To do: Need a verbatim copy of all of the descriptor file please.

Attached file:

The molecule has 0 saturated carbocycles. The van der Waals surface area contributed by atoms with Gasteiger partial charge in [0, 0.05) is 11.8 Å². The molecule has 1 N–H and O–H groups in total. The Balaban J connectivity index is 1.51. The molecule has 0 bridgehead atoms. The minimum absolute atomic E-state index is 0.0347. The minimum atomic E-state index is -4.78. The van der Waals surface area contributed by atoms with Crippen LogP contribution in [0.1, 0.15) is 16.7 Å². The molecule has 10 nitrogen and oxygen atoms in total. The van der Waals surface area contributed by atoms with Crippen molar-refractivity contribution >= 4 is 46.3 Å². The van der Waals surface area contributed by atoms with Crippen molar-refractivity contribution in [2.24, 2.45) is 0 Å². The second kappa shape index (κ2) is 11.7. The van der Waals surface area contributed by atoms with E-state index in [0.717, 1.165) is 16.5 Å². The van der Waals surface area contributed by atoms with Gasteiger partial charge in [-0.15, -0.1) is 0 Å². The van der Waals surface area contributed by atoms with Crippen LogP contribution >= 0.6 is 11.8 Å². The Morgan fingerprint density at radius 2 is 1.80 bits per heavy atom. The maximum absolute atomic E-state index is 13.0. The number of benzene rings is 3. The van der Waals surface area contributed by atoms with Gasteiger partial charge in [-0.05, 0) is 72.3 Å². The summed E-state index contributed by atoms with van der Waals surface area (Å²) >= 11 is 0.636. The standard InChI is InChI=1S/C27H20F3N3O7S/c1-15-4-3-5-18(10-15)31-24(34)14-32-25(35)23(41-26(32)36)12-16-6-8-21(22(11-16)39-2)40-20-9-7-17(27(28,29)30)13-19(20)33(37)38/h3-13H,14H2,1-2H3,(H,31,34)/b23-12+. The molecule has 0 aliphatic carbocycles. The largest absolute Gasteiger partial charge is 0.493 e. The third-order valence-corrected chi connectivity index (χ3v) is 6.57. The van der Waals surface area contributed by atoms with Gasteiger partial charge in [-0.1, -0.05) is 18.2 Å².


The molecule has 0 saturated carbocycles. The van der Waals surface area contributed by atoms with Gasteiger partial charge in [0, 0.05) is 11.8 Å². The molecule has 1 N–H and O–H groups in total. The Balaban J connectivity index is 1.51. The molecule has 0 bridgehead atoms. The minimum absolute atomic E-state index is 0.0347. The minimum atomic E-state index is -4.78. The van der Waals surface area contributed by atoms with Crippen LogP contribution in [0.1, 0.15) is 16.7 Å². The molecule has 10 nitrogen and oxygen atoms in total. The van der Waals surface area contributed by atoms with Crippen molar-refractivity contribution >= 4 is 46.3 Å². The van der Waals surface area contributed by atoms with Crippen molar-refractivity contribution in [2.24, 2.45) is 0 Å². The second kappa shape index (κ2) is 11.7. The van der Waals surface area contributed by atoms with E-state index in [0.717, 1.165) is 16.5 Å². The van der Waals surface area contributed by atoms with Gasteiger partial charge in [-0.15, -0.1) is 0 Å². The van der Waals surface area contributed by atoms with Crippen LogP contribution >= 0.6 is 11.8 Å². The Morgan fingerprint density at radius 2 is 1.80 bits per heavy atom. The maximum absolute atomic E-state index is 13.0. The number of benzene rings is 3. The van der Waals surface area contributed by atoms with Gasteiger partial charge in [-0.05, 0) is 72.3 Å². The summed E-state index contributed by atoms with van der Waals surface area (Å²) >= 11 is 0.636. The standard InChI is InChI=1S/C27H20F3N3O7S/c1-15-4-3-5-18(10-15)31-24(34)14-32-25(35)23(41-26(32)36)12-16-6-8-21(22(11-16)39-2)40-20-9-7-17(27(28,29)30)13-19(20)33(37)38/h3-13H,14H2,1-2H3,(H,31,34)/b23-12+. The molecule has 0 aliphatic carbocycles. The largest absolute Gasteiger partial charge is 0.493 e. The third-order valence-corrected chi connectivity index (χ3v) is 6.57. The van der Waals surface area contributed by atoms with Gasteiger partial charge in [-0.1, -0.05) is 18.2 Å².